What if I send hazardous materials by USPS without stating that they are hazardous materials?
The U.S. Department of Justice will take severe actions against any person or group that willfully violates hazardous materials shipping regulations. The US Department of Justice commented that:
"The government will increase monitoring air cargo shipments and seek to prosecute those who illegally ship hazardous material that officials say could lead to accidents or be used by terrorists. The crackdown will target shippers who hide dangerous materials in otherwise safe cargo, obtain fraudulent licenses to carry hazardous materials or violate a variety of safe transportation practices. Criminal prosecution will be given to those who willfully and flagrantly violate the law."
I only ship small quantities of a compound. Must I go through this process?
Yes. This process must be utilized regardless of quantity.
The DOT and IATA regulations are convoluted. Items which may seem safe in small quantities or may seem non-hazardous may be regulated. A streamlined process is in place to allow EH&S to work with the campus community to evaluate small quantities and less hazardous materials in a timely fashion. If these materials are deemed to be non-hazardous by a qualified EH&S staff member they can be shipped by the PI or the lab group.
Can I complete the Hazardous Materials Declaration forms and send it by FedEx or USPS myself?
No, DOT and, IATA (if shipping by air) regulations are very specific and extensive.
These regulations state that anyone who affects the shipment of hazardous materials is considered to be a "hazmat employee". The regulations require that hazmat employees be trained and certified. The DOT requires that a hazmat employee be trained initially and every three years, or when regulations change, in proper shipping requirements, and be trained initially and refreshed annually in Security Awareness and In-depth Security for hazardous materials shipping. IATA requires that any person shipping hazardous materials by air receive an initial training and refresher training every twenty-four months. Both agencies also require certification be kept on file for trained hazmat employees The potential penalties for violations of DOT and IATA regulations can range from $250,000 per individual to $500,000 per institution apply towards all aspects of shipping a dangerous good.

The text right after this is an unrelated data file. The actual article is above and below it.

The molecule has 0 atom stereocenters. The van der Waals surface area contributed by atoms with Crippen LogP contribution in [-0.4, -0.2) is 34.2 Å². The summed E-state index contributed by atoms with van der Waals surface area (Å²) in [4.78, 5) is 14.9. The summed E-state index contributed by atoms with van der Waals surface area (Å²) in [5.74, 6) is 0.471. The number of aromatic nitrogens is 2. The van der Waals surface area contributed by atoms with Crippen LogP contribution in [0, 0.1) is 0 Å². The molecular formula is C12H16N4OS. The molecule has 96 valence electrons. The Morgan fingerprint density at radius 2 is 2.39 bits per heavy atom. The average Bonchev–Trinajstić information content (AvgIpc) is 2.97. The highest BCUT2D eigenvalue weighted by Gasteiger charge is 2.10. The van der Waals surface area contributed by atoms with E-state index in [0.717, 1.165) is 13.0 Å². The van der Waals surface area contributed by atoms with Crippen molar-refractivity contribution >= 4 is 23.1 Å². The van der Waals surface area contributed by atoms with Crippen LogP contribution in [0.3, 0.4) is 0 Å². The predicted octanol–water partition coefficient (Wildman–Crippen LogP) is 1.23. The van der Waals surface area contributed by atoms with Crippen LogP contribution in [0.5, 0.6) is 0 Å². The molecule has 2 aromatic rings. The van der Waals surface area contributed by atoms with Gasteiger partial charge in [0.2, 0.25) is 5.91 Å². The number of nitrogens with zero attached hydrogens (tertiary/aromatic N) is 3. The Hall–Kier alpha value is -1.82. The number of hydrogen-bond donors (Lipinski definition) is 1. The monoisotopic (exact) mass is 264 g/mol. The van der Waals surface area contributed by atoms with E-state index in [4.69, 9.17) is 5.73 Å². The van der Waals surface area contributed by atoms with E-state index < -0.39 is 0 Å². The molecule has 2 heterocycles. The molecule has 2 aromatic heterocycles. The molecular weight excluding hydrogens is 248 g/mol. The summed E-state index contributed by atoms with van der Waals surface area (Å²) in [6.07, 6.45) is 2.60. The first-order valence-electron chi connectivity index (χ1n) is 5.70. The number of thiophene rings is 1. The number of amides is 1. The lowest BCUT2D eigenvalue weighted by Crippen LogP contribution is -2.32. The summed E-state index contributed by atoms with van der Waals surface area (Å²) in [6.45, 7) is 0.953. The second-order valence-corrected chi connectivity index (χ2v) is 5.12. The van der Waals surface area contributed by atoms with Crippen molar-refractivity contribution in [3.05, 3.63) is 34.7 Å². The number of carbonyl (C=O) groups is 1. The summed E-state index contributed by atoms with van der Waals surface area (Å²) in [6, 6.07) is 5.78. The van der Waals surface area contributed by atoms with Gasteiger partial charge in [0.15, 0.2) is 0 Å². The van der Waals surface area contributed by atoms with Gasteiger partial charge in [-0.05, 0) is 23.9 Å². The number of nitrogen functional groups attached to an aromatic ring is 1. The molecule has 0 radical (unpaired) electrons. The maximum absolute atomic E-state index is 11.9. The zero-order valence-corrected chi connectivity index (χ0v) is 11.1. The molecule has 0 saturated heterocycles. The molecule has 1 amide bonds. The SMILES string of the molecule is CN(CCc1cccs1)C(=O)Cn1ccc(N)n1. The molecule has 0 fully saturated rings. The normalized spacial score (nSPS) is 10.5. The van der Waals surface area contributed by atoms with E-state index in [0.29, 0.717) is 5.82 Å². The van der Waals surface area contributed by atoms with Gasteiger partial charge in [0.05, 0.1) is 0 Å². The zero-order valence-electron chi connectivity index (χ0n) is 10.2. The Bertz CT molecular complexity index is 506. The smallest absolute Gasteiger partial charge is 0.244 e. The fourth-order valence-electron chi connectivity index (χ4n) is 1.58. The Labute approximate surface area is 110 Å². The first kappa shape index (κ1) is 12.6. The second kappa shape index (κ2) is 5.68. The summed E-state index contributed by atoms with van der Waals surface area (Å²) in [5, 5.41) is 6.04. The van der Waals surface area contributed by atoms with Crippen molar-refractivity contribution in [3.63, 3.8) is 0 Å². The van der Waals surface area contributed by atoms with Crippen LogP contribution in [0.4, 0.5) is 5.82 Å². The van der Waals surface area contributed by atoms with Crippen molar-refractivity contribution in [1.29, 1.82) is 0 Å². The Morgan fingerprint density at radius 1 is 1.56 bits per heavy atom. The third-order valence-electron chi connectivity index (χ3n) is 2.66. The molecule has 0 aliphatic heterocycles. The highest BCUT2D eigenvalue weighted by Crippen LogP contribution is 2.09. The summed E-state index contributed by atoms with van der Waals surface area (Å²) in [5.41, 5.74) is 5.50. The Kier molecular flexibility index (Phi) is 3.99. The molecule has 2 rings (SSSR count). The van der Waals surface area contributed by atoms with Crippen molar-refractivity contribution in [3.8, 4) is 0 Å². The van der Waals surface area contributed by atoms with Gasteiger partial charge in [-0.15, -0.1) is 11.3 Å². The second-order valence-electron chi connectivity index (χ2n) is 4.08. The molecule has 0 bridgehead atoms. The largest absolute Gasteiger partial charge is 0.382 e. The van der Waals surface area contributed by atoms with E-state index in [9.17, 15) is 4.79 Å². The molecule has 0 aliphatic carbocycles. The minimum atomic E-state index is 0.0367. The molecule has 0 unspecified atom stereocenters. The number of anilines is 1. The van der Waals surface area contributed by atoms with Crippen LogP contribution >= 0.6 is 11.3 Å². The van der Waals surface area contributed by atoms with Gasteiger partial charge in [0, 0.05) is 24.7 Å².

In order to limit potential liability for improper shipment of hazardous materials, the University has chosen to designate a qualified person (or qualified people) as the Certified Shipper. The Certified Shipper operates out of EH&S (545-2682).
Are all shipments of Dry Ice regulated as hazardous materials?
No, shipments within the United States which utilize 5.07 pounds or less of Dry Ice as a refrigerant are exempt from hazardous materials shipping regulations. The person shipping the materials must use proper packaging and must mark the container with:
- The name of the contents being refrigerated
- The amount of dry ice per package, or an indication that the net weight is less than 5.07 pounds
- The words “Dry Ice” or “Carbon Dioxide, Solid”
Does every hazardous material fall under the purview of the DOT and/or IATA?
No, only hazardous materials being transported "in commerce" are regulated under DOT and IATA guidelines. If a material is being shipped by highway, rail, or ship, the material will be regulated under DOT regulations. If the material is being shipped via air, it will be regulated under IATA regulations. Because most items shipped via air are also transported via highway (FedEx truck, UPS Truck, etc.), DOT regulations would also apply.
What is hazardous material?
A Hazardous Material is any Biological, Chemical or Radioactive material which is defined as being hazardous per the Department of Transportation (DOT) and/or the International Air Transport Authority (IATA). These materials can be found in the DOT Hazardous Materials Table or in the current IATA reference manual. Each item should be reviewed on a case by case basis, as the IATA and DOT lists are quite extensive. Examples of regulated items include:
- infectious substances gases
- genetically modified organisms ignitable materials
- biological products corrosive materials
- diagnostic specimens toxic materials
- medical waste oxidizers, organic peroxidea
- explosives reactives, flammable solids
- radioactive materials environmentally hazardous
If you have any questions or are uncertain about whether your material should be shipped as a hazardous material please contact EH&S Hazardous Materials Control Manager at: 413-545-2682.